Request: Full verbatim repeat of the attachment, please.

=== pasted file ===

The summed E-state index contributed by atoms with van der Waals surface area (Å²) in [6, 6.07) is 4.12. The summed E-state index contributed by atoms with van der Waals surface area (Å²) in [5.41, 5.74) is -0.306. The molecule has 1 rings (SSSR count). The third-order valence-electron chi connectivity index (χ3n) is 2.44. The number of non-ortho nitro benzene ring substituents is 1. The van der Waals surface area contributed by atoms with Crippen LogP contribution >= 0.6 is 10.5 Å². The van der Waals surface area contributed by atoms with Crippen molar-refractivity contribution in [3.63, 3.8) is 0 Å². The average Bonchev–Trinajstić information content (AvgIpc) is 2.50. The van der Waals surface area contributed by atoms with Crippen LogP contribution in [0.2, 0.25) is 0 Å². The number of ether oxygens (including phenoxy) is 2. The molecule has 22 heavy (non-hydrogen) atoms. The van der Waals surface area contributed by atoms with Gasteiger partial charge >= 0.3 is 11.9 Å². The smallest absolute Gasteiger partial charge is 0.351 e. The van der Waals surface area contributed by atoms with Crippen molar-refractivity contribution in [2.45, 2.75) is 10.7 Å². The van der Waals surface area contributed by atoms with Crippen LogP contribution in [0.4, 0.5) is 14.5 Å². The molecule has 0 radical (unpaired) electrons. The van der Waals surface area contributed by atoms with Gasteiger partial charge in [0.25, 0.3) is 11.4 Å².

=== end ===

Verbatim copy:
The summed E-state index contributed by atoms with van der Waals surface area (Å²) in [6, 6.07) is 4.12. The summed E-state index contributed by atoms with van der Waals surface area (Å²) in [5.41, 5.74) is -0.306. The molecule has 1 rings (SSSR count). The third-order valence-electron chi connectivity index (χ3n) is 2.44. The number of non-ortho nitro benzene ring substituents is 1. The van der Waals surface area contributed by atoms with Crippen LogP contribution >= 0.6 is 10.5 Å². The van der Waals surface area contributed by atoms with Crippen molar-refractivity contribution in [3.63, 3.8) is 0 Å². The average Bonchev–Trinajstić information content (AvgIpc) is 2.50. The van der Waals surface area contributed by atoms with Crippen LogP contribution in [0.2, 0.25) is 0 Å². The number of ether oxygens (including phenoxy) is 2. The molecule has 22 heavy (non-hydrogen) atoms. The van der Waals surface area contributed by atoms with Gasteiger partial charge >= 0.3 is 11.9 Å². The smallest absolute Gasteiger partial charge is 0.351 e. The van der Waals surface area contributed by atoms with Crippen molar-refractivity contribution in [2.45, 2.75) is 10.7 Å². The van der Waals surface area contributed by atoms with Crippen LogP contribution in [0.4, 0.5) is 14.5 Å². The molecule has 0 radical (unpaired) electrons. The van der Waals surface area contributed by atoms with Gasteiger partial charge in [0.25, 0.3) is 11.4 Å².